grid-row: 2 / 4;
  }

  // The footer section takes 12 columns start from column 1
  .task-3-1 .footer {
    grid-column: 1 / span 12;
  }
}

Real life example

You can actually find a similar layout on Dev.to's homepage:

The Second Option: How to Use grid-template-areas

Before using grid-template-areas, we need to define the area of the item using grid-area:

.task-3-2 .header {
  grid-area: header;
}

.task-3-2 .navigation {
  grid-area: nav;
}

.task-3-2 .ads {
  grid-area: ads;
}

.task-3-2 .sidebar {
  grid-area: sidebar;
}

.task-3-2 .main {
  grid-area: main;
}

.task-3-2 .footer {
  grid-area: footer;
}

After the item areas are defined, all we have to do is to give the container the position by using grid-template-areas:

Mobile

.task-3-2.container {
  display: grid;
  height: 100vh;

  gap: 24px;

  // Creating 6 rows and 3rd row expands as much as it can  
  grid-template-rows: auto auto 1fr auto auto auto;

  // Defining the template
  grid-template-areas:
    "header"
    "nav"
    "main"
    "sidebar"
    "ads"
    "footer";
}

So on mobile, we create 1 column and 6 rows. And row number 3, which is the main row, should expand as much as it can.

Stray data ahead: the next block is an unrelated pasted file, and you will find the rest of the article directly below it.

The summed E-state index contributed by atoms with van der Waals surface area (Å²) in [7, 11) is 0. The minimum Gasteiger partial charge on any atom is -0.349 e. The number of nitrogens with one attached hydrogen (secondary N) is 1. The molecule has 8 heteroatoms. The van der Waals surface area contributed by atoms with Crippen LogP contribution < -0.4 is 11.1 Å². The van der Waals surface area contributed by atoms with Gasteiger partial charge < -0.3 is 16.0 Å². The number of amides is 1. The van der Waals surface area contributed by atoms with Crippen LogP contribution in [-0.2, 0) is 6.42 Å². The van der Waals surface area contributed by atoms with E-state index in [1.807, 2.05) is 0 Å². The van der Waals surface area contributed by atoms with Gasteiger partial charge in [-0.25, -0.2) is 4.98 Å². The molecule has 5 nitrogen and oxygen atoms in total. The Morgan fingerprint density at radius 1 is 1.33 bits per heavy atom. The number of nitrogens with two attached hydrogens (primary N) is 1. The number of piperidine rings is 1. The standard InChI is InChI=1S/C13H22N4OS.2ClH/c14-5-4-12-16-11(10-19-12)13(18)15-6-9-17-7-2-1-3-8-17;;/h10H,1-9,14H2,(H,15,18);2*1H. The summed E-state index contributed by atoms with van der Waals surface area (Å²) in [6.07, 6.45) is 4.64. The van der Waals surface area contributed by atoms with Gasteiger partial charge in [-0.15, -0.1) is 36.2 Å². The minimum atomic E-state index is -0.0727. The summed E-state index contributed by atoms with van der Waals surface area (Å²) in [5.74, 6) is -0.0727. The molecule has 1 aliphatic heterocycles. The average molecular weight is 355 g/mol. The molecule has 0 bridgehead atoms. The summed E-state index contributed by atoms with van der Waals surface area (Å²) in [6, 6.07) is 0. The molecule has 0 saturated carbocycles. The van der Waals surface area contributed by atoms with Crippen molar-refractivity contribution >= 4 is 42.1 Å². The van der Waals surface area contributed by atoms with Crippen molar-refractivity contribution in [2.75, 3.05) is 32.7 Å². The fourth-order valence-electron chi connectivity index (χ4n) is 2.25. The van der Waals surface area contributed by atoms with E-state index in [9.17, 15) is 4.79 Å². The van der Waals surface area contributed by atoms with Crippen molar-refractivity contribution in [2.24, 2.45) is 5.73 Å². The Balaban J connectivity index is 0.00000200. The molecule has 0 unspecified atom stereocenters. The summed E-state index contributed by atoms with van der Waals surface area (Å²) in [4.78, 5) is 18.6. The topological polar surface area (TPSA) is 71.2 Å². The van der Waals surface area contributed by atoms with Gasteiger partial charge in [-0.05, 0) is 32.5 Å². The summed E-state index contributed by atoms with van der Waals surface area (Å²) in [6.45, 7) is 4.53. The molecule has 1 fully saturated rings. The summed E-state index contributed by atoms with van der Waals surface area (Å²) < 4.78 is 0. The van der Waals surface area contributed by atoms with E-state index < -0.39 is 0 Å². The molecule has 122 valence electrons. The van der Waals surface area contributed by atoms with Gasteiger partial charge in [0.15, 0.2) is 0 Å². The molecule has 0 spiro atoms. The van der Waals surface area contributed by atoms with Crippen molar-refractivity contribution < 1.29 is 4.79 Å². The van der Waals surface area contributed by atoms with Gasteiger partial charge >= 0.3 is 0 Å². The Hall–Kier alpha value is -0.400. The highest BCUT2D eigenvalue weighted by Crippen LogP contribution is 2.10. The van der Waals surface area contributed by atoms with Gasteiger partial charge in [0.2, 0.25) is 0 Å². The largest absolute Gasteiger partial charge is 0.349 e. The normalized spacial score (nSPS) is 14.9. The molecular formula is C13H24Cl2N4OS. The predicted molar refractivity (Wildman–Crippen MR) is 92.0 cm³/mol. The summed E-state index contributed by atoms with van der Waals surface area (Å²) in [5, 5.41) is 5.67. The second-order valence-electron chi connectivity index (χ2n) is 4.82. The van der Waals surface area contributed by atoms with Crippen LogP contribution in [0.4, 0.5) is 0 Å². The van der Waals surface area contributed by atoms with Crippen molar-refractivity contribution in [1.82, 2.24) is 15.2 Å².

This also makes it easy if, later on, you want to change the order/position of the item. For example, if we want to have navigation before the header we can do:

...
 grid-template-areas:
    "nav"
    "header"
    "main"
    "sidebar"
    "ads"
    "footer";
...

Tablet

@media (min-width: 720px) {
  .task-3-2.container {
    // Creating 4 rows and the 3rd row expands as much as it can
    grid-template-rows: auto auto 1fr auto;
      
    // Defining the template (3 columns)
    grid-template-areas:
      "header header header"
      "nav nav nav "
      "sidebar main main"
      "ads footer footer";
  }
}

With the code above, if the screen is wider than 720px we want to create 3 columns and 4 rows. The header and the navigation both take up 3 columns.

On the third and fourth row, the sidebar and ads take 1 column, whereas, the main and footer take 2 columns.

Desktop

@media (min-width: 1020px) {
  .task-3-2.container {
    // Creating 4 rows and the 3rd row expands as much as it can
    grid-template-rows: auto auto 1fr auto;
      
    // Defining the template (4 columns)
    grid-template-areas:
      "header header header header"
      "sidebar nav nav ads"
      "sidebar main main ads"
      "footer footer footer footer";
  }
}

Here we find similar logic to tablet view. For the desktop, we create 4 columns and 4 rows and the placement according to the value of grid-template-areas.

Which should you choose?


Using the 12 Column Grid:

➕ Easy and fast to start